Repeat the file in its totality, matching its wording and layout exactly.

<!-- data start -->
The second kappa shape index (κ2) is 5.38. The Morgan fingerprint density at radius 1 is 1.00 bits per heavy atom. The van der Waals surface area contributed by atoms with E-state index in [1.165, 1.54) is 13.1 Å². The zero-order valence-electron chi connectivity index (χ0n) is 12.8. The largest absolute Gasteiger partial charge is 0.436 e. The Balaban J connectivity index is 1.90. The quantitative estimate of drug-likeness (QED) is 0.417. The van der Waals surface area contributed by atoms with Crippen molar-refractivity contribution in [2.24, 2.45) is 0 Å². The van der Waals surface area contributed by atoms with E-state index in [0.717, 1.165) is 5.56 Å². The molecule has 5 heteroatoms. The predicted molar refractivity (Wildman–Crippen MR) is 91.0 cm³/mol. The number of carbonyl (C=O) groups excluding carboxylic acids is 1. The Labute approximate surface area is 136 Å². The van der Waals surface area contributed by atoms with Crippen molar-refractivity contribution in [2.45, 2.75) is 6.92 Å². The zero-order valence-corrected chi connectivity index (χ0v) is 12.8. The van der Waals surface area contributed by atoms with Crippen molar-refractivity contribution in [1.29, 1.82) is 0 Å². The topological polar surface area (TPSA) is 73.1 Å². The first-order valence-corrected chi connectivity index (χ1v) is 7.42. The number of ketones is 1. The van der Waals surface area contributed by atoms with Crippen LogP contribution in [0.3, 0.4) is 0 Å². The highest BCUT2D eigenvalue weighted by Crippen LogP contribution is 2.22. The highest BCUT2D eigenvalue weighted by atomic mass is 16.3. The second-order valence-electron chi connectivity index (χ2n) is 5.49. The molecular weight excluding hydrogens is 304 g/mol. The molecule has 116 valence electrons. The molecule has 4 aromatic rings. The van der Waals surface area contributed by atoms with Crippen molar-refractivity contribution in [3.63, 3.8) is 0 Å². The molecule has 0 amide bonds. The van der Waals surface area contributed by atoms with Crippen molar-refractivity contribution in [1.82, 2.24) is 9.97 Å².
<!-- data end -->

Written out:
The second kappa shape index (κ2) is 5.38. The Morgan fingerprint density at radius 1 is 1.00 bits per heavy atom. The van der Waals surface area contributed by atoms with E-state index in [1.165, 1.54) is 13.1 Å². The zero-order valence-electron chi connectivity index (χ0n) is 12.8. The largest absolute Gasteiger partial charge is 0.436 e. The Balaban J connectivity index is 1.90. The quantitative estimate of drug-likeness (QED) is 0.417. The van der Waals surface area contributed by atoms with Crippen molar-refractivity contribution in [2.24, 2.45) is 0 Å². The van der Waals surface area contributed by atoms with E-state index in [0.717, 1.165) is 5.56 Å². The molecule has 5 heteroatoms. The predicted molar refractivity (Wildman–Crippen MR) is 91.0 cm³/mol. The number of carbonyl (C=O) groups excluding carboxylic acids is 1. The Labute approximate surface area is 136 Å². The van der Waals surface area contributed by atoms with Crippen molar-refractivity contribution in [2.45, 2.75) is 6.92 Å². The zero-order valence-corrected chi connectivity index (χ0v) is 12.8. The van der Waals surface area contributed by atoms with Crippen molar-refractivity contribution in [1.29, 1.82) is 0 Å². The topological polar surface area (TPSA) is 73.1 Å². The first-order valence-corrected chi connectivity index (χ1v) is 7.42. The number of ketones is 1. The van der Waals surface area contributed by atoms with Crippen LogP contribution in [0.3, 0.4) is 0 Å². The highest BCUT2D eigenvalue weighted by Crippen LogP contribution is 2.22. The highest BCUT2D eigenvalue weighted by atomic mass is 16.3. The second-order valence-electron chi connectivity index (χ2n) is 5.49. The molecular weight excluding hydrogens is 304 g/mol. The molecule has 116 valence electrons. The molecule has 4 aromatic rings. The van der Waals surface area contributed by atoms with Crippen molar-refractivity contribution in [3.63, 3.8) is 0 Å². The molecule has 0 amide bonds. The van der Waals surface area contributed by atoms with Crippen molar-refractivity contribution in [1.82, 2.24) is 9.97 Å².